June 8, 2021

Edward Rutherfurd: China and Queen Victoria (1839)

In this playful episode with the novelist Edward Rutherfurd, we venture east and back to the mid-nineteenth-century.

By 1839 Chinese patience with the British-run opium trade was running thin. Rutherfurd explains how a confrontation between the ancient, proud and insular Chinese and the merchant adventurers of the West had become inevitable and how, had he the chance, he would have tried to stop it.

Edward Rutherfurd is one of Britain’s great authors. Over the past 40 years he has written eight bestsellers, including his epic novel Sarum, which spent 23 weeks on the New York Times bestseller list. Rutherfurd's latest book, China, engages with the historical context we explore in this episode.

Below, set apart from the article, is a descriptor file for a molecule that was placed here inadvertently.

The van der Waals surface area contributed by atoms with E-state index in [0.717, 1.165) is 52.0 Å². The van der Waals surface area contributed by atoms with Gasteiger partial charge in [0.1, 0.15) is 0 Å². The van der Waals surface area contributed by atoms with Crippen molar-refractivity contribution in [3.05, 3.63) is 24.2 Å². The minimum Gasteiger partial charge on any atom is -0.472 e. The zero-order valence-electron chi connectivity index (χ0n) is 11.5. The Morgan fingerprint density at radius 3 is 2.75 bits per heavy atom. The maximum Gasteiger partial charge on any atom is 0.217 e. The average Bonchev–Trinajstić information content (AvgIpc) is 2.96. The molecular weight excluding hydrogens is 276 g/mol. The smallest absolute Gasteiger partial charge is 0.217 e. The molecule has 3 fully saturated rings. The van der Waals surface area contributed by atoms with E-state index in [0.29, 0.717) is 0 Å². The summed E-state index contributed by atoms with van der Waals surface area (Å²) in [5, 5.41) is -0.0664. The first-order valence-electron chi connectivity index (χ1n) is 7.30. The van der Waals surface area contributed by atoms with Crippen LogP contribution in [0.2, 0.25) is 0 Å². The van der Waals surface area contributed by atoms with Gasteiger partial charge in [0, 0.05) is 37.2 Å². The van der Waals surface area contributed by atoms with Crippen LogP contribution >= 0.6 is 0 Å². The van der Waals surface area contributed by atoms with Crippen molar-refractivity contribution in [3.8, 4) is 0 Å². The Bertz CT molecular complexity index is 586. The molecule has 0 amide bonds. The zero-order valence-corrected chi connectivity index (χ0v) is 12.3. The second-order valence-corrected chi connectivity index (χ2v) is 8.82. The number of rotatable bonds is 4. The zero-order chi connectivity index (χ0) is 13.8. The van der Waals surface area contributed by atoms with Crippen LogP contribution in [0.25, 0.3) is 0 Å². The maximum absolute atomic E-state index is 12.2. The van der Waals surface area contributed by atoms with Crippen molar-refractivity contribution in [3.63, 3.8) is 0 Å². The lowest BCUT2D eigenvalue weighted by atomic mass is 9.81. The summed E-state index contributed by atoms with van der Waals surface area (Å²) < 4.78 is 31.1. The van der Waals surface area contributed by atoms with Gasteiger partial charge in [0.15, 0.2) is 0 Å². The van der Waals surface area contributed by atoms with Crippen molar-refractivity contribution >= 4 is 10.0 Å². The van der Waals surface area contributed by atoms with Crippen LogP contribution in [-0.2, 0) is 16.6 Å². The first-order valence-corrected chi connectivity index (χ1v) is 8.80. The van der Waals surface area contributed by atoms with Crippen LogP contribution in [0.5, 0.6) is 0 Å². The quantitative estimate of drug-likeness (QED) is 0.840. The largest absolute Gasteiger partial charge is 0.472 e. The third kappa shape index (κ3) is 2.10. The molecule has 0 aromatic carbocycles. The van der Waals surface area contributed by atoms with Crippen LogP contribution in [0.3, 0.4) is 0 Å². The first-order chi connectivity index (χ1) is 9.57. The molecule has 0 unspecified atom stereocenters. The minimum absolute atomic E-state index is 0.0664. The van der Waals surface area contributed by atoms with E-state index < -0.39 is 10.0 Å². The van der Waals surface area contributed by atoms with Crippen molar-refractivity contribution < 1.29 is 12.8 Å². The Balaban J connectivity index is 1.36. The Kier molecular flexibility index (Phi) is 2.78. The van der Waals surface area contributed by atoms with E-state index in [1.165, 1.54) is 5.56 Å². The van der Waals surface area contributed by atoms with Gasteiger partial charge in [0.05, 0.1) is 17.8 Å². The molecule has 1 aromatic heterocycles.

As ever, much, much more about this episode is to be found at our website tttpodcast.com.

Show notes

Scene One: June, 1839. Chinese Commissioner Lin burns thousands of chests of opium confiscated from British (and also American) merchants. This sets off the famous Opium Wars that so profoundly affect the attitude of China towards the West to this day.

Scene Two: October, 1839. The engagement of Victoria and Albert at Windsor Castle.

Scene Three: The following morning, October, 1839. Windsor Castle with all the newly-purchased equipment to make a Daguerrotype photograph.

Memento: An egg boiled by Warren Delano during the siege of the 'factories' at Canton.


Presenter: Peter Moore

Guest: Edward Rutherfurd

Production: Maria Nolan

Podcast partner: Colorgraph

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